I like to listed to the adventurous guys - the Coltranes, Miles Davis, the guys who just let it loose.
Mexican Shuffle was a turning point of the Brass.
I wake up in the morning, I do a little stretching exercises, pick up the horn and play.
I find that it's nice to work with somebody and spin off on someone else's feelings. You get a little jaded by yourself.
We always felt that if you do something with quality and integrity, then it's going to come back to you.
If you look at a record under a microscope, the high frequencies are short jagged edges... and the low frequencies are long swinging ones are deep bass sounds. When it cut it at half speed, you're getting more of those on the record.
Although there was a point with the Tijuana Brass where we were playing for such huge crowds that I kind of lost contact. At one point, the only connection I had with the audience was with people out there lighting cigarettes.
I confess that I listen to my own music for my own pleasure.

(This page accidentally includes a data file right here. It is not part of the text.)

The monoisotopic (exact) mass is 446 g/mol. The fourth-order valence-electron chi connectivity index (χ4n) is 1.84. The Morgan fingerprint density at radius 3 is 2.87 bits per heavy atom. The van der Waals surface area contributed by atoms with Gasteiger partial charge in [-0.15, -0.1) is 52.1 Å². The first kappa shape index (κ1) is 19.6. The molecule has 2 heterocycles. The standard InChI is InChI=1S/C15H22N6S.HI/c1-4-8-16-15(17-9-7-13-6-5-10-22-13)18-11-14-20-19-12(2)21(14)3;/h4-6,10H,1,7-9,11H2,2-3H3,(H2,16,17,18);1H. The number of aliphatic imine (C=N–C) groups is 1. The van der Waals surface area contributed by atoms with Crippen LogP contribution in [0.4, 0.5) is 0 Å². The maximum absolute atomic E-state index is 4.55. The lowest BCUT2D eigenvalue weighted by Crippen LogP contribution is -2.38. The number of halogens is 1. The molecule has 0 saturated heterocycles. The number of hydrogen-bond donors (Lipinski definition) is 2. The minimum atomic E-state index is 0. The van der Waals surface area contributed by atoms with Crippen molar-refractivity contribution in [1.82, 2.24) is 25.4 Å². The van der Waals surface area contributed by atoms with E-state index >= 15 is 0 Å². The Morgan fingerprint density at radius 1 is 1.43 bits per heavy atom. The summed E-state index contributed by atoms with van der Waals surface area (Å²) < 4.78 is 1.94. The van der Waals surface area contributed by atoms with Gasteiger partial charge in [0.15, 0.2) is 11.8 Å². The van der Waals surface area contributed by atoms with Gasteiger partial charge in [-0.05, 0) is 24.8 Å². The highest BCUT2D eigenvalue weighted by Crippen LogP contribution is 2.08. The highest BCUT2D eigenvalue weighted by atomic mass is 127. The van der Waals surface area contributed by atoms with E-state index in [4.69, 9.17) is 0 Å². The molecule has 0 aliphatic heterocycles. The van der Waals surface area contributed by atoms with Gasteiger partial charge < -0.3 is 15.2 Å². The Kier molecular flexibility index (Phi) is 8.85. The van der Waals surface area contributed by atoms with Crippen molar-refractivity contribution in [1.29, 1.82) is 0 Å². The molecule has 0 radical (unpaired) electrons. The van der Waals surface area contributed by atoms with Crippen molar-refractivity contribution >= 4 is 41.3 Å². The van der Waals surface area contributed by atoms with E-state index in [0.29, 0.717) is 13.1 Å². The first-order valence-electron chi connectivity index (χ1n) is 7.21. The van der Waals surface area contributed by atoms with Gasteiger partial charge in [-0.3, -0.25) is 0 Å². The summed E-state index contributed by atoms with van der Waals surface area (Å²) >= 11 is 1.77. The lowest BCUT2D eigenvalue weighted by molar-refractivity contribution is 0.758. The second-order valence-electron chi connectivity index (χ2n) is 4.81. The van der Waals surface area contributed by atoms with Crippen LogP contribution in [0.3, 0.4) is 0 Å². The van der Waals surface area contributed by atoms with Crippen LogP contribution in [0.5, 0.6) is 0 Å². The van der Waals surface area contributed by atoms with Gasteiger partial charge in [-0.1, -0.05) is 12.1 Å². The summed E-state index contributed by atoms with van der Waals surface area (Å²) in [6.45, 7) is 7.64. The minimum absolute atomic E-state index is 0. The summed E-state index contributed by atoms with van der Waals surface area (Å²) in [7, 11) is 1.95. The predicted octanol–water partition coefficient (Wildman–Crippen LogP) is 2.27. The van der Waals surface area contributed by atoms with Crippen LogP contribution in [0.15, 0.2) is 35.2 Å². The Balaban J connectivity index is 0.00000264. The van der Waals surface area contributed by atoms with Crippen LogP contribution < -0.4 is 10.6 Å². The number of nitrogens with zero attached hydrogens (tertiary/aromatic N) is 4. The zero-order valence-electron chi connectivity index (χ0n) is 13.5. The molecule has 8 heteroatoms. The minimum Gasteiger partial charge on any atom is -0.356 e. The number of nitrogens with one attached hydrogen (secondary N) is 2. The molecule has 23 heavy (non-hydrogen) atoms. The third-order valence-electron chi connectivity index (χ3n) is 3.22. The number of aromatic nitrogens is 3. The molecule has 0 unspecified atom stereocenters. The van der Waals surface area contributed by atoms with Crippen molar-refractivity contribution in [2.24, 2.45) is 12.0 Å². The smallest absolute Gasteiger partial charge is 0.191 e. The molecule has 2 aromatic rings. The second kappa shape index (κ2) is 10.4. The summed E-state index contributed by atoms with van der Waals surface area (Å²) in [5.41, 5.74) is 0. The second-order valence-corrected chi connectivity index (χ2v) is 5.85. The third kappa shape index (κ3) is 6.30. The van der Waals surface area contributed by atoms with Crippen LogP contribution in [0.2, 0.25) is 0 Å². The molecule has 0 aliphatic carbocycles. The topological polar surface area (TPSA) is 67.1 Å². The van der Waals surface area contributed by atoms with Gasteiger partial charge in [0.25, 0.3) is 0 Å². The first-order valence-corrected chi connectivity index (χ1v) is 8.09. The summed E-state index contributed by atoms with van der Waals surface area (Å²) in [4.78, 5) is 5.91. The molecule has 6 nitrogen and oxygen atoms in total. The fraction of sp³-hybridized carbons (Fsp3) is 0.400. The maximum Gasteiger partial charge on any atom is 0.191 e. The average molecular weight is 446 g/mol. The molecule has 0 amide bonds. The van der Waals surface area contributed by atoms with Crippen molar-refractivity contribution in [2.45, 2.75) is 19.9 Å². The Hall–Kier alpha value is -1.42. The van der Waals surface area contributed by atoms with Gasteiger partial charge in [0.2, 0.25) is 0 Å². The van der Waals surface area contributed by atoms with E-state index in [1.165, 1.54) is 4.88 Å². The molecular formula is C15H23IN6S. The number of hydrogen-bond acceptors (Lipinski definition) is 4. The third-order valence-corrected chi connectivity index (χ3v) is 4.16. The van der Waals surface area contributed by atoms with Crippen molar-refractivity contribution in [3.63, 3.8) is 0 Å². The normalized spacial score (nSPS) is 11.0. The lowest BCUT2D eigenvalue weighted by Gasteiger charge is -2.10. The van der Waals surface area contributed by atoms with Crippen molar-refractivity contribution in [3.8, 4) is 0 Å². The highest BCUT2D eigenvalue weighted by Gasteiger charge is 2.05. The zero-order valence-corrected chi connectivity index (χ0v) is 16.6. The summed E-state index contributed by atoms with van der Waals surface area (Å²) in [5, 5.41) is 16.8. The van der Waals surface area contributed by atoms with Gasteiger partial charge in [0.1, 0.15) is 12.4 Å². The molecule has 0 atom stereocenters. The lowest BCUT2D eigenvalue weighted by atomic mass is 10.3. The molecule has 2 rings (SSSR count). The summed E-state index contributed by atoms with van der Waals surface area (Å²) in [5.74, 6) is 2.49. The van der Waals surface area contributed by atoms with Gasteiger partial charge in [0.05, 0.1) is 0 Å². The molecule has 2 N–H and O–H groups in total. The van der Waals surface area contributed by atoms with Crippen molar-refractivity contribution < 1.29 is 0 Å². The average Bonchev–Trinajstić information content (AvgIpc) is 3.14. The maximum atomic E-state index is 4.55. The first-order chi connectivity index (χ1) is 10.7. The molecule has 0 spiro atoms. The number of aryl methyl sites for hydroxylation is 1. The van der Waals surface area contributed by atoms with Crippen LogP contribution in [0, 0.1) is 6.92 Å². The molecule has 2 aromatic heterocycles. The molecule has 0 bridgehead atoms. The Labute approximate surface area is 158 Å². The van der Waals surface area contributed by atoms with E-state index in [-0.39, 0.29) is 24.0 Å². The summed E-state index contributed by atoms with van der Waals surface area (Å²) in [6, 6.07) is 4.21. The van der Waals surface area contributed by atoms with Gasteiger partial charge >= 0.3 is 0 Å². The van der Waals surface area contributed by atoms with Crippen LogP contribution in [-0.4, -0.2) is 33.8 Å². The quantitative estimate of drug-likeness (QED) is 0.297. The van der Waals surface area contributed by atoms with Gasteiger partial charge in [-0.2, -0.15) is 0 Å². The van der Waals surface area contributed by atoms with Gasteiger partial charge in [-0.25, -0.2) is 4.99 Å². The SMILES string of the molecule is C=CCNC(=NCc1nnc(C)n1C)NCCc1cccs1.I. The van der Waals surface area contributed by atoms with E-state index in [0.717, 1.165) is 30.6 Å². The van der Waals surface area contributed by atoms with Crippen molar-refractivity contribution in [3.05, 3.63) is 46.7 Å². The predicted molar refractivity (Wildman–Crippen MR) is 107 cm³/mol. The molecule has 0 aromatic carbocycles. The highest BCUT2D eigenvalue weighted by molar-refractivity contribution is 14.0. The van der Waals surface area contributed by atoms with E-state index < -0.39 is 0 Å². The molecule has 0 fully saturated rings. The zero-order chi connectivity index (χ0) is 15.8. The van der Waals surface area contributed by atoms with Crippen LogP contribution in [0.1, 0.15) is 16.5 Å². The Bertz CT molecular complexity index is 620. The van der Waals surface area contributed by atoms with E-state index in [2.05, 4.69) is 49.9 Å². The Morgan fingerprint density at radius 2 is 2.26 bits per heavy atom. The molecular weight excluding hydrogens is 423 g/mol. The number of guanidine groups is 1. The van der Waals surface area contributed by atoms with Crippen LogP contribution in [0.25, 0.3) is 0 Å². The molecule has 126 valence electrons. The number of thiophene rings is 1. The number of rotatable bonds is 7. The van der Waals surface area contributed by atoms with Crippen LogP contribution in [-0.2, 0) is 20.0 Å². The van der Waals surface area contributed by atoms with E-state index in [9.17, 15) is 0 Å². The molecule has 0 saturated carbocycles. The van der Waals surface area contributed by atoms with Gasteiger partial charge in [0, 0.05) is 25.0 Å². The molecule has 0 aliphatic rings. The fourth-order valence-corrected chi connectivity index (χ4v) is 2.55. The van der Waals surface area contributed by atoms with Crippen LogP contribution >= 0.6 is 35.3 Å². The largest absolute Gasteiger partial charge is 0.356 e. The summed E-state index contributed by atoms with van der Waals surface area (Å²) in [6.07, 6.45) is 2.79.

Instrumental music can spread the international language.
Selfishly, I make music for me. I like to make music. I like looking for songs. I like working with interesting musicians. I like producing records. It's something I will always do.
Clifford Brown was in the jazz circles considered to be probably the greatest trumpet player who ever lived.
I practice every day. I've been doing it since I was eight.
It's very clean. With tape, you get noise.
I don't think radio is selling records like they used to. They'd hawk the song and hawk the artist and you'd get so excited, you'd stop your car and go into the nearest record store.
I'm sure I'll go back again and record in the digital process.
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